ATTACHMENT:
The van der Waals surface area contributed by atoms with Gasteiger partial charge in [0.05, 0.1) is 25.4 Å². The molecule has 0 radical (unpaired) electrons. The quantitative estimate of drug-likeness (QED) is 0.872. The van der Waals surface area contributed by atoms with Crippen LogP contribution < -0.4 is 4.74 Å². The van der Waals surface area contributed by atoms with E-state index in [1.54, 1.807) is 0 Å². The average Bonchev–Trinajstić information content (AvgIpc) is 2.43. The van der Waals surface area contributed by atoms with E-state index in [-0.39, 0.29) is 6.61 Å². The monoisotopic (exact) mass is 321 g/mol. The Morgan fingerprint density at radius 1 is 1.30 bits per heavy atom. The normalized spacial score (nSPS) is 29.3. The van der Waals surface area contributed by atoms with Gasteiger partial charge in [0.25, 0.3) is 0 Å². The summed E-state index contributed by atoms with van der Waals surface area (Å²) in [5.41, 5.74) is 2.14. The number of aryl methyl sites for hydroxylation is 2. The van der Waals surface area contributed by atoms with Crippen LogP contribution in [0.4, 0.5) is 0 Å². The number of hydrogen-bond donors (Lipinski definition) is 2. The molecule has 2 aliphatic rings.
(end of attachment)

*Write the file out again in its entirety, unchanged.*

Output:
The van der Waals surface area contributed by atoms with Gasteiger partial charge in [0.05, 0.1) is 25.4 Å². The molecule has 0 radical (unpaired) electrons. The quantitative estimate of drug-likeness (QED) is 0.872. The van der Waals surface area contributed by atoms with Crippen LogP contribution < -0.4 is 4.74 Å². The van der Waals surface area contributed by atoms with E-state index in [1.54, 1.807) is 0 Å². The average Bonchev–Trinajstić information content (AvgIpc) is 2.43. The van der Waals surface area contributed by atoms with E-state index in [-0.39, 0.29) is 6.61 Å². The monoisotopic (exact) mass is 321 g/mol. The Morgan fingerprint density at radius 1 is 1.30 bits per heavy atom. The normalized spacial score (nSPS) is 29.3. The van der Waals surface area contributed by atoms with Gasteiger partial charge in [0.25, 0.3) is 0 Å². The summed E-state index contributed by atoms with van der Waals surface area (Å²) in [5.41, 5.74) is 2.14. The number of aryl methyl sites for hydroxylation is 2. The van der Waals surface area contributed by atoms with Crippen LogP contribution in [0.4, 0.5) is 0 Å². The number of hydrogen-bond donors (Lipinski definition) is 2. The molecule has 2 aliphatic rings.